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Mastering Perl/Tk by Nancy Walsh, Stephen Lidie

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Dialog Boxes

There are several reasons you might want to create a dialog box in Perl/Tk. This section will show you what your choices are and how to configure dialog boxes.

The Dialog Widget

The most basic widget provided in Tk to create a dialog box is Dialog. It’s perfect when you need a quick way to display information or get an answer from a user.

$answer = $mw->Dialog(-title => 'Please Reply', 
   -text => 'Would you like to continue?', 
   -default_button => 'yay', -buttons => [ 'yay', 'nay'], 
   -bitmap => 'question' )->Show(  );
if ($answer eq 'yay') {
  # ... do something ...
}

Figure 23-4 shows the output from our code snippet.

A typical dialog box

Figure 23-4.  A typical dialog box

Instead of calling Show immediately, you can save a reference to the dialog and reuse it throughout your application. The options you can use with a Dialog are as follows:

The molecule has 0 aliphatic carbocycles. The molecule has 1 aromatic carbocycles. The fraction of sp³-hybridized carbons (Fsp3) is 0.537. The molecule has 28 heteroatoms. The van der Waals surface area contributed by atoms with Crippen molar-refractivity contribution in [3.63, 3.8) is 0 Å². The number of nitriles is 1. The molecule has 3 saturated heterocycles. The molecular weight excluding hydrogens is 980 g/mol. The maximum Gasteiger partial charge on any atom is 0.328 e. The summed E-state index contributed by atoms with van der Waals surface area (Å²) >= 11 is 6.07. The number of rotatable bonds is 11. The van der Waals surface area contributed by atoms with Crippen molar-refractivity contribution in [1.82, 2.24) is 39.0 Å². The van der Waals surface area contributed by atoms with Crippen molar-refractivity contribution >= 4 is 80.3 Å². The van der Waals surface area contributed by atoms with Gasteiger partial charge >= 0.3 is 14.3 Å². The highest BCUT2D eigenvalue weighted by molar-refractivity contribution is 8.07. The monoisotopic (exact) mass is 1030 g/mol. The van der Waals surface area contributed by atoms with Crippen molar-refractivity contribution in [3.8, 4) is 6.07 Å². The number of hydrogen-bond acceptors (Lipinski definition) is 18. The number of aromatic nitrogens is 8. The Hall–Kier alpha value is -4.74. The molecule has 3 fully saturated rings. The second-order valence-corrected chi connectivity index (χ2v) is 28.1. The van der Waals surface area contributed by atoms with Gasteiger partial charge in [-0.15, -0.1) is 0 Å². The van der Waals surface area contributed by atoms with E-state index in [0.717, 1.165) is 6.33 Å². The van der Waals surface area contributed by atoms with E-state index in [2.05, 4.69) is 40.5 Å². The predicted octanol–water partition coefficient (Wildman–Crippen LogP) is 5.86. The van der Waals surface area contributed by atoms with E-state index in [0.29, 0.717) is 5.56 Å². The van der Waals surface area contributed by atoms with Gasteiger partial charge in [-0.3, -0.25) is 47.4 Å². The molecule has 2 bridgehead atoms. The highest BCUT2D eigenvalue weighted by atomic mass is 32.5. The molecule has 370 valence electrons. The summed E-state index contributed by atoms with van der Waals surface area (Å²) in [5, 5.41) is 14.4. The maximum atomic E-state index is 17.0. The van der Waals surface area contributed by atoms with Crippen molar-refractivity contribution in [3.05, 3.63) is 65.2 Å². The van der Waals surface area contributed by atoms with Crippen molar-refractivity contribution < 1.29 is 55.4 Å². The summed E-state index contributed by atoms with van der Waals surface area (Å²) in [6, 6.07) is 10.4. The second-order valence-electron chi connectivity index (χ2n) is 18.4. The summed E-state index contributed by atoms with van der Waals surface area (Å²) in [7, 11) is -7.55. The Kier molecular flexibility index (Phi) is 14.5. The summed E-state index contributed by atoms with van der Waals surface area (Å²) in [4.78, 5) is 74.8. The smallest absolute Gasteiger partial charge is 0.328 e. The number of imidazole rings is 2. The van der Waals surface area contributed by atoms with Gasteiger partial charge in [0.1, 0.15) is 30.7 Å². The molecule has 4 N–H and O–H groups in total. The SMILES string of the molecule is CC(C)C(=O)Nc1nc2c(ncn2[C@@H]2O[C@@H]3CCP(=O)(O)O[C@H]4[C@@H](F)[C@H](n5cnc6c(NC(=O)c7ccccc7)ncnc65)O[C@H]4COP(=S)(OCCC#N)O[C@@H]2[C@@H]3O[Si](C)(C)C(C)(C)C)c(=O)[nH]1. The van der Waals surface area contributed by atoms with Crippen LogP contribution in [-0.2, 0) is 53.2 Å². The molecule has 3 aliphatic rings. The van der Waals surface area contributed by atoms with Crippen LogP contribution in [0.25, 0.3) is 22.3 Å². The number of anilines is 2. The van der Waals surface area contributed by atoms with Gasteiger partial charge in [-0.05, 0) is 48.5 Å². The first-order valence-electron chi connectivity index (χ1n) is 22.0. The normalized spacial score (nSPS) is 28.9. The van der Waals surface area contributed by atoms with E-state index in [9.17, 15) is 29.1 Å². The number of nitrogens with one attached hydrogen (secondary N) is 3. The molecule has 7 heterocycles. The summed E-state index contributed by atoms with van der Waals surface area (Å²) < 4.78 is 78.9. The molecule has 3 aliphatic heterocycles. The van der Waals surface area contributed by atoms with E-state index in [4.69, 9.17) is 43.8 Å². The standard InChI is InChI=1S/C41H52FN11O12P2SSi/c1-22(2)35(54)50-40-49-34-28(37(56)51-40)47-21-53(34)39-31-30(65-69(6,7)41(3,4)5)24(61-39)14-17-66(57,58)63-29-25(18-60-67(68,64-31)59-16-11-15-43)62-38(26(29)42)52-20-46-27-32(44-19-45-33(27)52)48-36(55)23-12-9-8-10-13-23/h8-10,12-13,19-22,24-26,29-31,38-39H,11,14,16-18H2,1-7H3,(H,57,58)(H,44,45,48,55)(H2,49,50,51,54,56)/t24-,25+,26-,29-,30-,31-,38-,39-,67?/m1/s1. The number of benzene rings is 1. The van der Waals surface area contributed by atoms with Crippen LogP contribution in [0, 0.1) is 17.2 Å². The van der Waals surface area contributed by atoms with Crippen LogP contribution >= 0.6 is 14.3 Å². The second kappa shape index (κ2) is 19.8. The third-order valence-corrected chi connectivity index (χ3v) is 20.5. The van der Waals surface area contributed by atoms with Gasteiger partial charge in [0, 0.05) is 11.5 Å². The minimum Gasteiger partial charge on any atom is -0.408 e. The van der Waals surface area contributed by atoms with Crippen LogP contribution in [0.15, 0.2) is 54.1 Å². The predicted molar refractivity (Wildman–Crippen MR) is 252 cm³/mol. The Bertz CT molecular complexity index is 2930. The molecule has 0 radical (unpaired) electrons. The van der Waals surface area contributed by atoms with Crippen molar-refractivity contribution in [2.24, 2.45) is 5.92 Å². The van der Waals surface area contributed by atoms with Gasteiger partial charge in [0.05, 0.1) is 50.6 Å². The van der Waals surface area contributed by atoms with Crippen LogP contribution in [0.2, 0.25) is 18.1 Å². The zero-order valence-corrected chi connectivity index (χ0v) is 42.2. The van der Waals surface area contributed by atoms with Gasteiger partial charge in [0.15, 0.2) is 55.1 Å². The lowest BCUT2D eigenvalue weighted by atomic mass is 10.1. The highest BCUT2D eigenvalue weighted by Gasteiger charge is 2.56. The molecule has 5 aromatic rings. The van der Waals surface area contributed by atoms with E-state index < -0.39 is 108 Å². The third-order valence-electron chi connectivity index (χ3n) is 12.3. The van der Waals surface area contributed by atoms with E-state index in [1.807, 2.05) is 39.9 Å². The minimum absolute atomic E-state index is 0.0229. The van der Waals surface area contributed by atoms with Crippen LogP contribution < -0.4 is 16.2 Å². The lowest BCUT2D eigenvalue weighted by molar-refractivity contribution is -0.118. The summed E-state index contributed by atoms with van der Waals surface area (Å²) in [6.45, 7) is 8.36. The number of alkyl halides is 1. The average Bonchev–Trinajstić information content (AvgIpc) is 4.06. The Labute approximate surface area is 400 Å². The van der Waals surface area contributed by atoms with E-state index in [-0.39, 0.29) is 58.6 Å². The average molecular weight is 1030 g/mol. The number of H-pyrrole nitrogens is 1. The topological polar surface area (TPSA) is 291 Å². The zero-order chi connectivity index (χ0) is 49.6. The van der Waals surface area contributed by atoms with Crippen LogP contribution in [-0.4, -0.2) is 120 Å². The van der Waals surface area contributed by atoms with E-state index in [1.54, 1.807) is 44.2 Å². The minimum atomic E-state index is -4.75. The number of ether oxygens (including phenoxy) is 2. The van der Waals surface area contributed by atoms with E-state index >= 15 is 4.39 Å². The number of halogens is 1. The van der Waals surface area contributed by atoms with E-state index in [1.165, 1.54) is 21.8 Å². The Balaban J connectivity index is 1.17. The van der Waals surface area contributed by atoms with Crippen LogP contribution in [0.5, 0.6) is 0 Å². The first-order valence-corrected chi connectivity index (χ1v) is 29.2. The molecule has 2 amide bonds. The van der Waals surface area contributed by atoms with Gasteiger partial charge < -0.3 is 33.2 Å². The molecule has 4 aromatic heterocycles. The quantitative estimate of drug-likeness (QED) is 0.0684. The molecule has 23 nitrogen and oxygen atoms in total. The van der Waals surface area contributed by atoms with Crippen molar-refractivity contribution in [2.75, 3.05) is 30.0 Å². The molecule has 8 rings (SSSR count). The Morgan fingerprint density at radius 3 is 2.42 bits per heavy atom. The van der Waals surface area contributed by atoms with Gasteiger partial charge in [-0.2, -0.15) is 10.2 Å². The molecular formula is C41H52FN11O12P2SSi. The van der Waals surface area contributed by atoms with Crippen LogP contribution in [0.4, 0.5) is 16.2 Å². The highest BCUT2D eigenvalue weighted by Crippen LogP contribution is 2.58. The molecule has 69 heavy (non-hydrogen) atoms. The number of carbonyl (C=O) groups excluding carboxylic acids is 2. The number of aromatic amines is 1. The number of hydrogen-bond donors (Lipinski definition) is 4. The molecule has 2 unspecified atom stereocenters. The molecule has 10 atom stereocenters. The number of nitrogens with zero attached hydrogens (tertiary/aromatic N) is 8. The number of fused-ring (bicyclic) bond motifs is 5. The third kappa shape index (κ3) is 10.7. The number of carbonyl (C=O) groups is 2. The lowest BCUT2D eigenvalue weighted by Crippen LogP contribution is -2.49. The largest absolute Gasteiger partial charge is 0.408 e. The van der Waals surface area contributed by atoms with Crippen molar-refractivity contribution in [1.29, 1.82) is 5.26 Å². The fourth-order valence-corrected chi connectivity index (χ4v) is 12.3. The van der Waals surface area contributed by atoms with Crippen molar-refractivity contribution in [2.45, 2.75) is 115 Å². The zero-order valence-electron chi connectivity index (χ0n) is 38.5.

-bitmap => bitmap

Displays a bitmap to the left of the text in the Dialog. Optional.

-buttons => [ button list ]

An anonymous list of buttons to display on the dialog. Buttons will be displayed in the same order they are listed.

-default_button => button text

Whichever button matches this string will be highlighted as the default button for the Dialog. The string match is case senstive, and if the string doesn’t match anything, there will be no default.

-text => text

Text displayed above the buttons in the Dialog.

-title => title

The title of the dialog ...

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